Revisiting Saint Laurent today, a lot of what I once considered to be flaws I now see as, if not strengths, then at least virtues of a film attempting to do something different with biopic conventions. Could it stand to be shorter? Yes, probably; at 150 minutes, it’s still Bonello’s longest film. Is it monotonous? Perhaps, but I’d argue productively so. Few films before or since have so ardently endeavored to grapple, both formally and thematically, with the duality of the creative process, its highs and lows, its pleasures and mundanities. In a lesser movie, Laurent’s days of routine design and administrative decisions would hurriedly give way to more dramatic episodes of clandestine sex and pilled-up nights of partying; here, all these things reside in the same cinematic headspace, as flip sides of the same numbed existence, to be returned to, as the character might, in an act of creative compulsion. (To that end, the relative straightforwardness I complained about is deceptive; the film treats time not as a great equalizer, but as a constantly unfolding and overlapping series of irreconcilable events.) Speaking to Bonello recently, he told me that, following House of Pleasures, his “only obsession” was for Saint Laurent to be his most personal film, reflexive in the same way that Madame Bovary was for Flaubert. “[Biopics] tend to explain why a myth is a myth. I wanted to [maintain] the mystery [of the man] and not show how Saint Laurent becomes Saint Laurent, but rather what it costs him to be Saint Laurent. There are a lot of personal details and analogies [in the film] between cinema and fashion, [particularly] the angst of creation.” As Laurent says at one point, staring at a group of models draped in his opulent designs: “I’m tired of looking at myself.”

Weariness pervades the film, as does a certain melancholy due to the added knowledge that the two actors who portray Laurent at different stages in his life—Gaspard Ulliel in the artist’s younger days; Helmut Berger in his twilight years—have since died. One of the film’s first images is of Laurent lying unconscious in the dirt near a construction site after being beaten, it’s later revealed, by an anonymous man for soliciting sex. What at the time likely reminded me of the circumstances surrounding Pasolini’s death—particularly as this is just the first of many allusions in the film, both overt and perhaps unconscious, to the history of Italian cinema—now strikes an especially mournful chord that only gains in resonance as the story proceeds to its Viscontian third act and the elder Laurent begins a long, wistful look back at his younger, more carefree self. It’s moments like these that, with the benefit of hindsight, now linger in the mind more than those instances of stylistic brio that initially caught my eye, such as a neon-lit nightclub sequence in which Léa Seydoux, cigarette in hand and coifed in a chic flapper getup, dances to Patti Austin’s R&B deep cut “Didn’t Say a Word,” or an inspired split-screen montage, soundtracked by Luther Ingram’s Northern Soul nugget “If It’s All the Same to You Babe,” which juxtaposes images of late-’60s sociopolitical upheaval with a succession of fashion models descending a staircase—a scene that every contemporaneous review, including my own, was obligated to note.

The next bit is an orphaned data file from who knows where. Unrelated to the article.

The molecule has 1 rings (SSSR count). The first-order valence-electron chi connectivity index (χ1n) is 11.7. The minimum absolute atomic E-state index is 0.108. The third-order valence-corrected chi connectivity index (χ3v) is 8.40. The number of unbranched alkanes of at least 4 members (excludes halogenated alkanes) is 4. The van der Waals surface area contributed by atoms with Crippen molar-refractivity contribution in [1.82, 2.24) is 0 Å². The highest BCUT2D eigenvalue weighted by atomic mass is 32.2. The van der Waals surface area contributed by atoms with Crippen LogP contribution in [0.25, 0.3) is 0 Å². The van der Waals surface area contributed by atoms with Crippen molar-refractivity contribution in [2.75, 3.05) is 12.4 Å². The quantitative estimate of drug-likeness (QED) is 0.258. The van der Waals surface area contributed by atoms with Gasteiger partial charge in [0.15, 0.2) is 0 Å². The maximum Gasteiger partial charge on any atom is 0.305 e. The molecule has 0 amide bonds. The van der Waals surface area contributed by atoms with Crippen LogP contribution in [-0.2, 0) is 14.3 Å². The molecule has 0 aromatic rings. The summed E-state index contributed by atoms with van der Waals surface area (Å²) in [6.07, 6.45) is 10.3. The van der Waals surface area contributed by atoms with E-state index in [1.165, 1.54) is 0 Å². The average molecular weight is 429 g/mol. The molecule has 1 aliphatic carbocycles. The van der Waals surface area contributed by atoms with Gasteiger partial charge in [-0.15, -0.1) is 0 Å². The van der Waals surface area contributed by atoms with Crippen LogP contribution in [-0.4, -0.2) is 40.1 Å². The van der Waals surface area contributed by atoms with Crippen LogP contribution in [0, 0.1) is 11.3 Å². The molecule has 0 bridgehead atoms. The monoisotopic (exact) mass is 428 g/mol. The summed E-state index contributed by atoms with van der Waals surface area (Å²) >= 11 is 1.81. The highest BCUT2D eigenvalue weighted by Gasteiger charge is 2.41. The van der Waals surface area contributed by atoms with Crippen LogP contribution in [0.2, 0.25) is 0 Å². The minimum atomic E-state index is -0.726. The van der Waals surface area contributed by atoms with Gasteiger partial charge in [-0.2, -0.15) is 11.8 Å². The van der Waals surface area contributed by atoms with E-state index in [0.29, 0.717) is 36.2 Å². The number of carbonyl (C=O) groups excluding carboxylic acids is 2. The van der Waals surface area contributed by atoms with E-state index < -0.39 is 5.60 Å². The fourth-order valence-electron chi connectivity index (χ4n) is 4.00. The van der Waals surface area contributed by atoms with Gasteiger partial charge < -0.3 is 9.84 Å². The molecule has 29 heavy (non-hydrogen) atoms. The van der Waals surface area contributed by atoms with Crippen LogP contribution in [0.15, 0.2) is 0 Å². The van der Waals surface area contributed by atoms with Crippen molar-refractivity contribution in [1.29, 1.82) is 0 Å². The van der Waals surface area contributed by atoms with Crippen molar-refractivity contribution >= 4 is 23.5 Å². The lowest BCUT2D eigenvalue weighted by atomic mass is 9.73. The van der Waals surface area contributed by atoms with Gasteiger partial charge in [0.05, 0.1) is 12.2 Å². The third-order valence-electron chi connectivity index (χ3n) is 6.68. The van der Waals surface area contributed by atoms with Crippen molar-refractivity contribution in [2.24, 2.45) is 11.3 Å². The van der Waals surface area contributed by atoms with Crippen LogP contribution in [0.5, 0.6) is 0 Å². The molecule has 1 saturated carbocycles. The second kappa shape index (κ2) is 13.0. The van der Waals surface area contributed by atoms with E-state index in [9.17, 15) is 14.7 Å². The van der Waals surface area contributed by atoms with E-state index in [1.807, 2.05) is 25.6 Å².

As my admiration for Saint Laurent has grown over the years, I’ve come to think that maybe some films aren’t made for festival viewing, or are at least best seen in relative isolation, away from the hustle and bustle of an event like Cannes or Venice. For Bonello, whose films routinely premiere at such festivals (and who admits that critics have by and large helped his career more than hurt), it’s a matter of optics as much as accolades. “Some films really need festivals to have a light [shone] on them before they go into regular [release],” he tells me. “We needed it for Saint Laurent very much, mainly because there was another biopic on him—very different, more commercial. We needed to show the difference between the films, that mine was more ‘artistic’ and personal.” It’s hard to argue that the strategy didn’t work: Saint Laurent is Bonello’s most financially successful film, and the director credits that success with the “total freedom” he was granted on his next and most divisive feature, Nocturama (2016). Unfortunately, unlike that film, Saint Laurent has yet to accrue any kind of belated goodwill from critics, who, in this era at least, seemed to always be a step or two behind the director.

As I’ve learned, though, there’s something strangely intoxicating about Saint Laurent, something alluring, even inviting, about its soulful depiction of art and the passions that drive creativity—a feeling best illustrated by a scene in which Laurent’s lover and business manager, Pierre (Jérémie Renier), gifts him a painting of Proust’s bedroom. “I love the simplicity,” Laurent says. “It makes you want to come into the picture. To lie in bed.” At its best, Saint Laurent works similarly. Comfortable enough to sink into; rich enough to live with, it’s the rare film worth trusting with your time.